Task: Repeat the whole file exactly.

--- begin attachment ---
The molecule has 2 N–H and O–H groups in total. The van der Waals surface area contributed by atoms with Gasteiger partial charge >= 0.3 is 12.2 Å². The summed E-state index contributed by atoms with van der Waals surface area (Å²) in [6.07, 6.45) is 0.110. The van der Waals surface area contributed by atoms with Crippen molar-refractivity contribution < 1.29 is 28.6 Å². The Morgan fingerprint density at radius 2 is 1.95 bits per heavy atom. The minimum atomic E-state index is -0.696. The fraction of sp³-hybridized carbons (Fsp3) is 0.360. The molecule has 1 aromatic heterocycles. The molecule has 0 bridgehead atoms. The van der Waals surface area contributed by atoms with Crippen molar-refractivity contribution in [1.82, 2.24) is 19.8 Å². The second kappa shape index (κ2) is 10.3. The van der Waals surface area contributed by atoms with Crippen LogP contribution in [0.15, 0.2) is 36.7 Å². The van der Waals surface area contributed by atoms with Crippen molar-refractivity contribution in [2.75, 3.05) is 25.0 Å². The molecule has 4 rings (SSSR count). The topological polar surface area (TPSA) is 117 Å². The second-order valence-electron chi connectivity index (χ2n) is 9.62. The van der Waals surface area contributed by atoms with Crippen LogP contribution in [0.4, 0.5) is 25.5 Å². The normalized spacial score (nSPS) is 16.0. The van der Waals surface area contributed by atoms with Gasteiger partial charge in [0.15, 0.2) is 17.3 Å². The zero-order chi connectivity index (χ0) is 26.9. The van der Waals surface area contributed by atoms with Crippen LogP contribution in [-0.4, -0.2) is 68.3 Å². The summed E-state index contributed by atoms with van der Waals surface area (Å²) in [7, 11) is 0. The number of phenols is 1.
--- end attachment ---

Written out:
The molecule has 2 N–H and O–H groups in total. The van der Waals surface area contributed by atoms with Gasteiger partial charge >= 0.3 is 12.2 Å². The summed E-state index contributed by atoms with van der Waals surface area (Å²) in [6.07, 6.45) is 0.110. The van der Waals surface area contributed by atoms with Crippen molar-refractivity contribution < 1.29 is 28.6 Å². The Morgan fingerprint density at radius 2 is 1.95 bits per heavy atom. The minimum atomic E-state index is -0.696. The fraction of sp³-hybridized carbons (Fsp3) is 0.360. The molecule has 1 aromatic heterocycles. The molecule has 0 bridgehead atoms. The van der Waals surface area contributed by atoms with Crippen molar-refractivity contribution in [1.82, 2.24) is 19.8 Å². The second kappa shape index (κ2) is 10.3. The van der Waals surface area contributed by atoms with Crippen LogP contribution in [0.15, 0.2) is 36.7 Å². The van der Waals surface area contributed by atoms with Crippen molar-refractivity contribution in [2.75, 3.05) is 25.0 Å². The molecule has 4 rings (SSSR count). The topological polar surface area (TPSA) is 117 Å². The second-order valence-electron chi connectivity index (χ2n) is 9.62. The van der Waals surface area contributed by atoms with Crippen LogP contribution in [0.4, 0.5) is 25.5 Å². The normalized spacial score (nSPS) is 16.0. The van der Waals surface area contributed by atoms with Gasteiger partial charge in [0.15, 0.2) is 17.3 Å². The zero-order chi connectivity index (χ0) is 26.9. The van der Waals surface area contributed by atoms with Crippen LogP contribution in [-0.4, -0.2) is 68.3 Å². The summed E-state index contributed by atoms with van der Waals surface area (Å²) in [7, 11) is 0. The number of phenols is 1.